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Movie review: 'Jumping the Broom'

In 'Jumping the Broom,' the families of a soon-to-wed African American couple clash as upper class meets working class in this well-done comedy.

May 06, 2011|By Kevin Thomas, Special to the Los Angeles Times
  • Paula Patton and Laz Alonso star in "Jumping the Broom."
Paula Patton and Laz Alonso star in "Jumping the Broom." (Jonathan Wenk / TriStar…)

Clashes of class within the African American community are not often depicted on the screen, but "Jumping the Broom" tackles them head-on with humor, compassion and plenty of wisdom.

Director Salim Akil, in a confident feature directorial debut, and a sparkling ensemble cast, working from Elizabeth Hunter and Arlene Gibbs' insightful script, create an exuberant comedy of universal appeal that easily flows between satire and seriousness.

This endearing picture is proof that it is still possible for a major studio release to be fun, smart and heart-tugging and devoid of numbskull violence and equally numbing special effects.

Corporate attorney Sabrina Watson (Paula Patton) and handsome Wall Streeter Jason Taylor (Laz Alonso) meet cute in time-honored movie fashion and are soon ready to marry — though the refined Watsons don't actually meet Jason's mother, Pam (Loretta Devine), a folksy Brooklyn postal worker, until the posh wedding at the Watsons' grand Martha's Vineyard estate.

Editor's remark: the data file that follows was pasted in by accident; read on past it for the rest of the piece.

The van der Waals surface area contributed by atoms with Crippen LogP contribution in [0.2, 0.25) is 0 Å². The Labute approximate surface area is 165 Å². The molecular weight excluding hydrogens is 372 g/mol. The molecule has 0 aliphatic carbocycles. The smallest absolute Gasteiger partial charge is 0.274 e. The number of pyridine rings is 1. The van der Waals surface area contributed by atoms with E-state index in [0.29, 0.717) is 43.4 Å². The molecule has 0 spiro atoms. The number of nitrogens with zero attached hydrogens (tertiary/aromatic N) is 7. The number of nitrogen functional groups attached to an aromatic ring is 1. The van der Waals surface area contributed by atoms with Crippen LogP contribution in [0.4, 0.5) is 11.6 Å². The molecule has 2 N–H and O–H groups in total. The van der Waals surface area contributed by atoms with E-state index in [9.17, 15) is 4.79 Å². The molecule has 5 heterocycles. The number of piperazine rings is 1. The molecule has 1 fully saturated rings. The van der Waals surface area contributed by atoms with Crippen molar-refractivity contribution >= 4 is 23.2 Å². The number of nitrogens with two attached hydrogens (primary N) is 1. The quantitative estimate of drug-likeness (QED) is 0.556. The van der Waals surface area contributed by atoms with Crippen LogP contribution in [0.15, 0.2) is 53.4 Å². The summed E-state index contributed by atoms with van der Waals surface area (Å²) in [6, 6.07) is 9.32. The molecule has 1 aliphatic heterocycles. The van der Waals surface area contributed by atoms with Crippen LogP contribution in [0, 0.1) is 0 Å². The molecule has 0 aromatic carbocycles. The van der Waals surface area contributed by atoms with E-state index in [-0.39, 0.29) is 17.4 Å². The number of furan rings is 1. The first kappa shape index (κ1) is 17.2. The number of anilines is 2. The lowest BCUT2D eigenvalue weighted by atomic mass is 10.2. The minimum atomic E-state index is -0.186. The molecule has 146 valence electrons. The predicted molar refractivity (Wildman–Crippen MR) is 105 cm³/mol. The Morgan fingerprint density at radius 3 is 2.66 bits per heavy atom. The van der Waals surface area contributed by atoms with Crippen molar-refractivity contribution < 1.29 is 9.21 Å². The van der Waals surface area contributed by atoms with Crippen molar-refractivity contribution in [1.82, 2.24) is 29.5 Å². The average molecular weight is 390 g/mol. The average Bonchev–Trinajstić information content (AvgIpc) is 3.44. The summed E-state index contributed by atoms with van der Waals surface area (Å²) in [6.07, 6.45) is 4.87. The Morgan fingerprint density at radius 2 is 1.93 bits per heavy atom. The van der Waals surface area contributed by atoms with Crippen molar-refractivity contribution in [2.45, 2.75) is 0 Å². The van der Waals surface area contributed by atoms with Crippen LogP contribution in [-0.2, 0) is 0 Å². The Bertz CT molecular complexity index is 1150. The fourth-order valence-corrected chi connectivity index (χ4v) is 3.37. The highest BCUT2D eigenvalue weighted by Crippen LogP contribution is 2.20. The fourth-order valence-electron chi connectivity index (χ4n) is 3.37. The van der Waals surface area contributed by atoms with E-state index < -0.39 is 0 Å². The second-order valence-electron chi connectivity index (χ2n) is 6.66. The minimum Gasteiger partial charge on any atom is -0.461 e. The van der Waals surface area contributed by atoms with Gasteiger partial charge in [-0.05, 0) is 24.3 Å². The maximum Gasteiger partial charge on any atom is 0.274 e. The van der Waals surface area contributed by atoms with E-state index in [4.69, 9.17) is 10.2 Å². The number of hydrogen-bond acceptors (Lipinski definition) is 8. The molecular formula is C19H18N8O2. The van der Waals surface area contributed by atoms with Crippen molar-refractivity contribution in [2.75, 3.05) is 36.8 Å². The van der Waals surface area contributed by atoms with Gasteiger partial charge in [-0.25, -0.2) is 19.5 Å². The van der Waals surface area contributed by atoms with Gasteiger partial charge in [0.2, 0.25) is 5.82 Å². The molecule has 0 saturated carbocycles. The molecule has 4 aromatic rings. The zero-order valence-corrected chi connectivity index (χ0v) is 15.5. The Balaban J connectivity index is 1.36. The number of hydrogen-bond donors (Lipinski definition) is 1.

Pam feels slighted, thus making the unthinking, casual condescension on the part of Sabrina and her mother (Angela Bassett) toward Pam and Jason's working class family seem so much worse, ultimately threatening to derail the nuptials themselves.

The Watson women are especially dismissive of Pam's wanting Sabrina and Jason to jump over a broom, which is how slaves signified they were wedded at a time when legal marriage was forbidden to them.

Beneath a façade of wealth and prestige the Watsons are hiding a couple of humdinger secrets, and while it's easy to sympathize with Pam's hurt feelings, she's a possessive mother who overreacts disastrously. Bassett and Devine have long been formidable actresses, and both excel as very different women who often seem unlikable but also possess the capacity to win our respect.

Patton and Alonso are persuasive as they struggle to cope with escalating unexpected events, and the film boasts a splendid supporting cast. Racial issues are not ignored but handled deftly.

The film's zinger moment occurs when one of the groom's family comes on to one of Sabrina's beautiful bridesmaids, explaining he usually doesn't go for "dark women, but I'll make an exception for you."

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